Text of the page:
Audi has announced its plans to test the Audi A1 e-tron range extended vehicle in the Munich region of Germany, as a part of the “Model Region Electromobility Munich” sponsored by the German Federal Ministry of Transport.
By the middle of next year, 20 Audi A1 e-tron models will hit the road as part of a project made in collaboration with E.ON, the Munich municipal utility company Stadtwerke Munchen (SWM) and the Technical University of Munich (TUM).
The Audi A1 e-tron is a Mega City Vehicle (MCV) with an electric drive. It has a range of more than 50 kilometers in city traffic and a peak power output of 75 kW (102 hp). A compact internal combustion engine recharges the battery when its energy is depleted.
Top speed is 130 km/h (80.78 mph). The compact MCV is a zero-emissions vehicle for the first 50 kilometers (31.07 miles) that it is underway, such as in city traffic. The battery comprises a package of lithium-ion modules mounted in the floor assembly in front of the rear axle.
A small, single-rotor Wankel engine in this near-series vehicle increases the range in exceptional circumstances. This “range extender” powers a generator that produces 15 kW of charging power. If the range extender is used to recharge the battery, the A1 e-tron can cover an additional 200 kilometers (124.27 miles) of range. According to a draft standard for the computation of fuel consumption for range extender vehicles, this represents a fuel consumption of 1.9 l/100 km (123.80 mpg) – a CO2 equivalent of only 45 g/km (72.42 g/mile).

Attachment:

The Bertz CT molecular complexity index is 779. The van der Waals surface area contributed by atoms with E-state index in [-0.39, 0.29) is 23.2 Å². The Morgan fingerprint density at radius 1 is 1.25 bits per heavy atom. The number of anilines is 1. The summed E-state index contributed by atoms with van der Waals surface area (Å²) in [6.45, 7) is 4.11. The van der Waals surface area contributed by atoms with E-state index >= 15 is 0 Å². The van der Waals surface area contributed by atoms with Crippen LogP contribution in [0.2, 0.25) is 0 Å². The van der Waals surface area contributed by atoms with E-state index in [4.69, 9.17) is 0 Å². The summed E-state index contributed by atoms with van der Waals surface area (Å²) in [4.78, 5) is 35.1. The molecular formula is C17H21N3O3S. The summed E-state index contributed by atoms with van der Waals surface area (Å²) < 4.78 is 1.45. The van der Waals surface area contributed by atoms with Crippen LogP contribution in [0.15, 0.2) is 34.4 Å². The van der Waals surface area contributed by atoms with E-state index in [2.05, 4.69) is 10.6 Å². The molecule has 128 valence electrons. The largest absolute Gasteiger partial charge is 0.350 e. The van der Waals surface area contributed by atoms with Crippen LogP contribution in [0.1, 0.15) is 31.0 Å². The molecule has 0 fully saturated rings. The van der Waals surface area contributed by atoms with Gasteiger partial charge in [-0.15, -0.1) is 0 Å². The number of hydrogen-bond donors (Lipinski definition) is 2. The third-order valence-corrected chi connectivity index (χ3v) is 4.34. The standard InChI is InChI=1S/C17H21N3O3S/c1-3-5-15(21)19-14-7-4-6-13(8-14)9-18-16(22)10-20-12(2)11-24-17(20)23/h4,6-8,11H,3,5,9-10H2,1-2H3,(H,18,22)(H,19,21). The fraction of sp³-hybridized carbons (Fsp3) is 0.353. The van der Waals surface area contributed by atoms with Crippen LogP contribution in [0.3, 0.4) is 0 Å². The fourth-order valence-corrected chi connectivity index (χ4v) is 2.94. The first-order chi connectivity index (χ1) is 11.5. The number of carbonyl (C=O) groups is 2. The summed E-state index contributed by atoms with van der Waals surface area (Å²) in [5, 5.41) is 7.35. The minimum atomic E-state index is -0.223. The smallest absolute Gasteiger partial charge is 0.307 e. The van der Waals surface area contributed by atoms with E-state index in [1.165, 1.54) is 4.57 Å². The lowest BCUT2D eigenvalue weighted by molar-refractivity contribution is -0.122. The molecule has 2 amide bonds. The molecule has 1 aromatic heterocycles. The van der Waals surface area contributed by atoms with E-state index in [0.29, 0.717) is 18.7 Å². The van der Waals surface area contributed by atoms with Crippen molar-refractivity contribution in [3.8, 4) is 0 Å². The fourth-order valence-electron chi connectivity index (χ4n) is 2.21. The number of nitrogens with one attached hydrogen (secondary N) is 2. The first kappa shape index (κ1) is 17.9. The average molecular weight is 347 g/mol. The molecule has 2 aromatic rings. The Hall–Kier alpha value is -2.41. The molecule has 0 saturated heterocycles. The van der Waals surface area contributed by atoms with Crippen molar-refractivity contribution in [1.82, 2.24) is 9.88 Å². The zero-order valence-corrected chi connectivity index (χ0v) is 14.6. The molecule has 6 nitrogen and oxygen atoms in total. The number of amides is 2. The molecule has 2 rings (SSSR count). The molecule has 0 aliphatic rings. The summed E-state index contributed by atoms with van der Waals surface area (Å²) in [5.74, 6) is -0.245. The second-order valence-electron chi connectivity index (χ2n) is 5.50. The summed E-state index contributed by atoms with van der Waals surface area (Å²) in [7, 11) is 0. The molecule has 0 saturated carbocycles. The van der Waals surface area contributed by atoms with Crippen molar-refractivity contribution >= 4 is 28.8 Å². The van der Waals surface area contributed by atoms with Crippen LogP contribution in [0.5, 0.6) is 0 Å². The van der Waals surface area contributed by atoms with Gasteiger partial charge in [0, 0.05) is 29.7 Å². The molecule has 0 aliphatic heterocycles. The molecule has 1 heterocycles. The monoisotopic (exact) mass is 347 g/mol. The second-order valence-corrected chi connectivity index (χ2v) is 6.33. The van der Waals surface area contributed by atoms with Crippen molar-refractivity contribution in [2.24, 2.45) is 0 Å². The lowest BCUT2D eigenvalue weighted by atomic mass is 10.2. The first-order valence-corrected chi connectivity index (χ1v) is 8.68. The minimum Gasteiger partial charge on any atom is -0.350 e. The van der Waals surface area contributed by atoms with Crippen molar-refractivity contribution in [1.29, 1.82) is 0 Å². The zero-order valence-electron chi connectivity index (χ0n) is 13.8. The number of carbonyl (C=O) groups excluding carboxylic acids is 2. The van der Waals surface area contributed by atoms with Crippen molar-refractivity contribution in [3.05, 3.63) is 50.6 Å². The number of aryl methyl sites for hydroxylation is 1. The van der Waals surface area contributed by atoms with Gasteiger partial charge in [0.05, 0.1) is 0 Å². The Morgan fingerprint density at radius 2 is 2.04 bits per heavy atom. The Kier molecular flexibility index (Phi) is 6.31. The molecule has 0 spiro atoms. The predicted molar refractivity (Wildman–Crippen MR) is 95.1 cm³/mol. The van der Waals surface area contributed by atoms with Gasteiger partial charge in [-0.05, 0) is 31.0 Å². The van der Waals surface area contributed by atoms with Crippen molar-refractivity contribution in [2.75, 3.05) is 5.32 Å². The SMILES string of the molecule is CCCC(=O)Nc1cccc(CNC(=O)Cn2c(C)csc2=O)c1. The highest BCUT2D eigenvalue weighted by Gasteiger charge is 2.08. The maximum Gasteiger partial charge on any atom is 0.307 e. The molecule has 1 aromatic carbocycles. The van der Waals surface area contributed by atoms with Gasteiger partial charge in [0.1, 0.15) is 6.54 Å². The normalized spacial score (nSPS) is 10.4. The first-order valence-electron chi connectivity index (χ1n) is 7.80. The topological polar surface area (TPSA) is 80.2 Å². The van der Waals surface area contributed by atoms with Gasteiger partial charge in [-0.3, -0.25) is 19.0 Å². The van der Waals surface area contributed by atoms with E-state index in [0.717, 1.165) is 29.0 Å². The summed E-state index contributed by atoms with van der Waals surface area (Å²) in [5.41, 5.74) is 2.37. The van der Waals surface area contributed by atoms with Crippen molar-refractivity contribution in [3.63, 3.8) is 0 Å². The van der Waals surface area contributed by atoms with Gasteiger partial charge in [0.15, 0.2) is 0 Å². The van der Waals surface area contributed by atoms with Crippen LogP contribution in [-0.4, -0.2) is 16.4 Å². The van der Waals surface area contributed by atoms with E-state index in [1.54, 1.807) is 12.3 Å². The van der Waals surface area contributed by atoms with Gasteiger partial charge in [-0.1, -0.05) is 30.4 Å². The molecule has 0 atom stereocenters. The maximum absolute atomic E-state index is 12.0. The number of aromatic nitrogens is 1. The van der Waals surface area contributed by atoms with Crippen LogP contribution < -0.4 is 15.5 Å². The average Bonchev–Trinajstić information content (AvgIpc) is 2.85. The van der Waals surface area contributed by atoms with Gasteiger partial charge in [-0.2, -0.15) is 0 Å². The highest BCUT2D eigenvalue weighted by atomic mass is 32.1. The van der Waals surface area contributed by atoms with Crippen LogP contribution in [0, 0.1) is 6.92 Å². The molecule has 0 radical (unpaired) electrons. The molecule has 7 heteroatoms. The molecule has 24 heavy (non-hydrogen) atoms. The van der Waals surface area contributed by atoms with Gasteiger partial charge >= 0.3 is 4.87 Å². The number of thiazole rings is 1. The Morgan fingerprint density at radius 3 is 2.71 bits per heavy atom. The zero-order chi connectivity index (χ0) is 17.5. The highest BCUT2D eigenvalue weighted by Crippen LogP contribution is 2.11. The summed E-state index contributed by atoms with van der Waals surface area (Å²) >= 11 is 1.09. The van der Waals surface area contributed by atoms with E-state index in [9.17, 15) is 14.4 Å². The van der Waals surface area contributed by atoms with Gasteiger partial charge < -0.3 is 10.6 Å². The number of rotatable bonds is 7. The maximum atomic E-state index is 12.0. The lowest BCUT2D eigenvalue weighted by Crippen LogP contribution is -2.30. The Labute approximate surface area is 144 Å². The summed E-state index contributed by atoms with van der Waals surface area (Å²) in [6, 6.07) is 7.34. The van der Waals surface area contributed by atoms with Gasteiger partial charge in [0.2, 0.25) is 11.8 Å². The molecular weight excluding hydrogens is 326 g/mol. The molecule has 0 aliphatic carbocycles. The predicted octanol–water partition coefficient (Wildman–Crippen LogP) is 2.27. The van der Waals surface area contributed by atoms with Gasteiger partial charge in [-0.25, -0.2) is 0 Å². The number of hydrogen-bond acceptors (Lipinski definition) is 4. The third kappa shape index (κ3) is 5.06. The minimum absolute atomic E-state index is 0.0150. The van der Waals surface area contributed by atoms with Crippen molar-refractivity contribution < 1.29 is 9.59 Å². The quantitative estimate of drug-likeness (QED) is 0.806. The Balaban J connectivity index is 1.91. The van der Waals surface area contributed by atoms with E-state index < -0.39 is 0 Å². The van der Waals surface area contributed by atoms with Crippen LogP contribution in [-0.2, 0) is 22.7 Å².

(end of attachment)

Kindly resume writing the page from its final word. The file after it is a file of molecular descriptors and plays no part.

The ‘eflott’ project will address a number of issues from the data transfer between the driver, vehicle and electric charging station to the power grid. It will also include a test of smartphones as the central interface for the driver.
E.ON andSWM will build 200 electric charging stations, which use electricity produced from renewable sources, to keep the fleet powered up.
The TUM is responsible for comprehensive data collection and evaluation of mobility behaviour, including how heavily and in which situation the electric car is being used and what influence the option has on the use of other means of transportation. The TUM’s Department of Vehicle Engineering has developed a mobile application that will be provided on a smartphone to all participants of the fleet trial. The device will document users’ mobility behaviour – from their use of bicycles to the electric cars and from conventional cars to buses and trains.
The TUM’s Department of Marketing is also conducting a study to discover which billing models for the electricity used for e-mobility meet with the greatest acceptance.[wzslider height=”400″ lightbox=”true”]